Standing In The Shadows of Motown: The Life and Music of Legendary Bassist James Jamerson. I really like the book (I just finished it today), because it exposed a lot of behind the scenes activity of the Motown sound. These musicians were in the background for a long time, but it was their music that made it happen. I also have a close connection to the early Motown days. I went to elementary school with Berry Gordy's children (Berry, Terry & Hazel). I was real close to Terry and I used to ride in the Motown Records limo sometimes when I would ride with the Gordy's to their house and play in their backyard tree house. erSometimes we would stop at Hitsville U.S.A. (Motown) on the way to the house. Hazel Gordy was my dance partner at one of her birthday parties, where just about everyone from Motown was present, and we got $2 each for winning the dance contest. And plus, I played the upright bass in school, starting in the 4th grade. So there were many reasons to get a hold of that book. Berry Gordy is also one of my idols because of how he created stars from the streets of Detroit "“ very similar to what I've been doing with the hair entertainers. 

If you had to advise 2008 presidential candidates on their hair, what would you say?


Most of the 2008 presidential candidates have real simple hair. I would like to see something done to Hillary's do. ewIt has potential, but it's very bland. She needs to add some extensions so it can flow more. I can see some streaking in the hair to add color and some layers to give it that "˜up-to-date' flavor. She would look 15 years younger and it would add some sex appeal and probably help her attract the younger voters. Right now, I would say she's sporting a "˜granny do.'

ertWhich president has had the best hair?

President Ronald Reagan. When the helicopter landed on The White House lawn, his neck would be flappin', but his hair always stayed in place.

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Natasha Zinko
This Just In
This Jeans-Inside-Your-Jeans Look Will Cost You $695
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Natasha Zinko

Besides a few updates here and there, the classic style of denim blue jeans hasn’t changed much since the late 19th century. Now, a London-based fashion designer wants to disrupt the wardrobe staple. Their revolutionary new idea? A second waistband sewed on top of the first one.

According to Mashable, these high-waisted double jeans from Natasha Zinko are retailing for $695. Wearing the pants makes it look like you forgot you already had jeans on and put on a second pair on top of them. But buying two pairs of designer jeans to wear at once would probably be less expensive than owning this item. The double jeans are actually one garment, with the high-waisted inner pair stopping at the hips. Boasting seven pockets, they’re not entirely impractical, but having to undo two sets of buttons and zippers sounds like more trouble than it’s worth.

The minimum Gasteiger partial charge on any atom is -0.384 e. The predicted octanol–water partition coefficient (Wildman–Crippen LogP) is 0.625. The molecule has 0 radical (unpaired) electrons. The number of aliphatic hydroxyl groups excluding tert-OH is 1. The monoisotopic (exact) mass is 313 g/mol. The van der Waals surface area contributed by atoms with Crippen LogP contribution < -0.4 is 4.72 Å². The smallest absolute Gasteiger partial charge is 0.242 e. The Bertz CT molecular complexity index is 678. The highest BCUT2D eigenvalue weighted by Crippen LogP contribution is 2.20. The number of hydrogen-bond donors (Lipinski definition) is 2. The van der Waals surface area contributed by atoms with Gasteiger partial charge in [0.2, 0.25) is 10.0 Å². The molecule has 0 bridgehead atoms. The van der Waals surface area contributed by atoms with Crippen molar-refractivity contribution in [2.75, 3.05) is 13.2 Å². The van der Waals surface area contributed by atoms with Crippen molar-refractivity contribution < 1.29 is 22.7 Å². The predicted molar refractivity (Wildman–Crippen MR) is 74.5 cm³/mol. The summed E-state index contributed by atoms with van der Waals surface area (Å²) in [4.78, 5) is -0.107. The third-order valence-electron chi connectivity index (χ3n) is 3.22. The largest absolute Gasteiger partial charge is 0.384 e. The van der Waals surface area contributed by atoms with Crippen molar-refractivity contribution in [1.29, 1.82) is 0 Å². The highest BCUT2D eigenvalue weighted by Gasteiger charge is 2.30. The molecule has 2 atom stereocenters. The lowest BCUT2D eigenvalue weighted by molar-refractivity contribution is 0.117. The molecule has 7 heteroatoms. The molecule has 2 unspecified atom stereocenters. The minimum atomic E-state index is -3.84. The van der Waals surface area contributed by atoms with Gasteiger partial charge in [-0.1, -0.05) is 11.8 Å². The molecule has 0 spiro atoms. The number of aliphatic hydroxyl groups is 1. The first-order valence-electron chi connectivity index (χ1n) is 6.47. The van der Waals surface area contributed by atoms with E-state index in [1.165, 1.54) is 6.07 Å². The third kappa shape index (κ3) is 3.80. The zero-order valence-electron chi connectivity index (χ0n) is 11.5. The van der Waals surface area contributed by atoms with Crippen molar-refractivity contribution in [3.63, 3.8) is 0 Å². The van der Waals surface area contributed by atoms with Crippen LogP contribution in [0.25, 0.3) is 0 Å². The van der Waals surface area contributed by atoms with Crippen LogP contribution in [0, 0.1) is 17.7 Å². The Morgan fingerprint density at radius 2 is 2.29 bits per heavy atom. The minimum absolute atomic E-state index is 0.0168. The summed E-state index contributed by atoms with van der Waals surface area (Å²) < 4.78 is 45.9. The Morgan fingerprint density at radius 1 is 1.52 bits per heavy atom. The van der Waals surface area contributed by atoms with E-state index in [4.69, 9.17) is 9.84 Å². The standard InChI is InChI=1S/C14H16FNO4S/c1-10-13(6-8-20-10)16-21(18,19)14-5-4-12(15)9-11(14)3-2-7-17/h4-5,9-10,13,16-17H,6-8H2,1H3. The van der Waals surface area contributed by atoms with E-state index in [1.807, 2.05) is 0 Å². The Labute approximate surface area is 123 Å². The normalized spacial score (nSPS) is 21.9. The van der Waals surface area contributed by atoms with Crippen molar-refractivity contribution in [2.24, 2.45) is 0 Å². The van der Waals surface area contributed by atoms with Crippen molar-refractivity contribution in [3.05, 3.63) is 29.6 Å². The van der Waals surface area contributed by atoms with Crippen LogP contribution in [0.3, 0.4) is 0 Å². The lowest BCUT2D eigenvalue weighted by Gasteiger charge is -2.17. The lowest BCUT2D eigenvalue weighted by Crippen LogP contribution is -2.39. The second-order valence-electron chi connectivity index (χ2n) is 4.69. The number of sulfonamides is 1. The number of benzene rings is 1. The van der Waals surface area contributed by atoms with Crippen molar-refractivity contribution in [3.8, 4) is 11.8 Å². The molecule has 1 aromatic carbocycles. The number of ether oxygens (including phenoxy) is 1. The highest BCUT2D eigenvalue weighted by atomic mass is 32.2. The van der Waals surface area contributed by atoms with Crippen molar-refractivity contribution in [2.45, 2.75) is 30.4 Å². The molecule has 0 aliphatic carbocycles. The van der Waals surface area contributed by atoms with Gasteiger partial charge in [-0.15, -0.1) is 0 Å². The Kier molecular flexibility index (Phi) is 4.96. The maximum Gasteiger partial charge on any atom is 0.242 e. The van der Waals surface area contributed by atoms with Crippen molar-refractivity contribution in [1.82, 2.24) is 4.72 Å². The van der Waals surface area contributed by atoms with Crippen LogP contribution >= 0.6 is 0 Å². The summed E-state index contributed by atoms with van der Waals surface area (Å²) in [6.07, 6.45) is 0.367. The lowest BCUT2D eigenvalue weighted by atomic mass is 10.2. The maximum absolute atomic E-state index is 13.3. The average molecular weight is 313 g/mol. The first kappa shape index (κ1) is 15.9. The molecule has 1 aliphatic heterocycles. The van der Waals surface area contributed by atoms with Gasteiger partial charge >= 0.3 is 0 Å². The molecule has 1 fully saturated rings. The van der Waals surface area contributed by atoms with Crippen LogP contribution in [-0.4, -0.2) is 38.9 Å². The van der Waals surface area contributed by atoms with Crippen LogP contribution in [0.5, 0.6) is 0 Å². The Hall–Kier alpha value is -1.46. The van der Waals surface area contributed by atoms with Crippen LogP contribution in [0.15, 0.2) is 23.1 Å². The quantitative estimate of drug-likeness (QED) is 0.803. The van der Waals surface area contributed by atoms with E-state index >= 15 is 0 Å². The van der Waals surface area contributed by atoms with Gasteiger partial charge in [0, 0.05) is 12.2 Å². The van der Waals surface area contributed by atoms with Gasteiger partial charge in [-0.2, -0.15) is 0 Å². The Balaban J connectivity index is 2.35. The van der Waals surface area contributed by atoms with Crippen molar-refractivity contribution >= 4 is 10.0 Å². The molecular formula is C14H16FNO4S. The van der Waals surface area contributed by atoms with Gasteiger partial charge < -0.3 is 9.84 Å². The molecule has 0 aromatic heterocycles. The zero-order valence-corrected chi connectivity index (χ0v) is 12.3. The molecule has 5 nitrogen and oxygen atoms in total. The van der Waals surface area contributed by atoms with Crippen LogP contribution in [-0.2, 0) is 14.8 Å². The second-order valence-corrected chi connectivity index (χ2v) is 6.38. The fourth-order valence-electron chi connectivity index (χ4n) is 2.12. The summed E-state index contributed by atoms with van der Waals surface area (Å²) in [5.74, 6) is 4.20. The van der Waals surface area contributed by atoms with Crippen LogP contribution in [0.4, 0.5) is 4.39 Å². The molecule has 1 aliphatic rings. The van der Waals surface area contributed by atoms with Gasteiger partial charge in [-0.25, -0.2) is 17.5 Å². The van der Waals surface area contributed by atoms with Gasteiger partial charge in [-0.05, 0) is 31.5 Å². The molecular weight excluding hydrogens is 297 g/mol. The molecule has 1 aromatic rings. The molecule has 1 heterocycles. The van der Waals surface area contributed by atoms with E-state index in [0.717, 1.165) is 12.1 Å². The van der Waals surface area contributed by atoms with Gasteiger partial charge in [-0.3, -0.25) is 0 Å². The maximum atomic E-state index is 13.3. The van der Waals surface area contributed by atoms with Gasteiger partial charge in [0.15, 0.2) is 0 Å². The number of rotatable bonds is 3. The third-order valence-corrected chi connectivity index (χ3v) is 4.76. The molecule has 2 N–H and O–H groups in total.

Model wearing double jeans.
Natasha Zinko
There is a market for high-end blue jeans disguised as fashion crimes, as Nordstrom proved earlier this year with their $425 pants covered in fake dirt. The Natasha Zinko double jeans have already sold out on

[h/t Mashable]

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Lucy Quintanilla
13 Stylish Facts About dELiA*s
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Lucy Quintanilla

Millennial women across the United States will remember rushing to their mailboxes after school to grab the hottest catalog of the ‘90s: dELiA*s. The groundbreaking magalog, which debuted in 1994, was, by 1998, sending out 55 million catalogs a year. REaD oN fOr A fEw fUN fACts aBoUt dELiA*s.


Stephen Kahn and Christopher Edgar, former Yale roommates, were in their 20s when they started dELiA*s in New York in 1993. Kahn—who, after Yale, had studied political philosophy and Victorian history at Oxford—had taken a job at the brokerage firm PaineWebber and was studying for his MBA at night. But he was bored. He wanted to run his own company. “I was interested in being more creative,” Kahn told Crain’s New York Business in 1998. “And I wanted to make a lot of money.” He convinced Edgar to leave his comparative literature Ph.D. program at Columbia University to start the company. Kahn provided $100,000 of his own money, and his father provided another $100,000.


In the early ‘90s, 90 percent of catalogs were aimed at women aged 30 to 50; it was seeing fashionable undergrads at Columbia that inspired Kahn and Edgar to launch a catalog aimed at selling clothes to college-aged women. They called the catalog dELiA*s. (Where that name came from is a mystery.) Initially, they created 20,000 catalogs and, in 1994, hired students to distribute them around college campuses.

But the response from college women, Kahn told Chief Marketer in 1998, was “lukewarm.” After running ads for the catalog in a few magazines, they found a new market: the college students’ little sisters. “We got a huge response from high school kids,” Kahn said. “So basically the market found us.”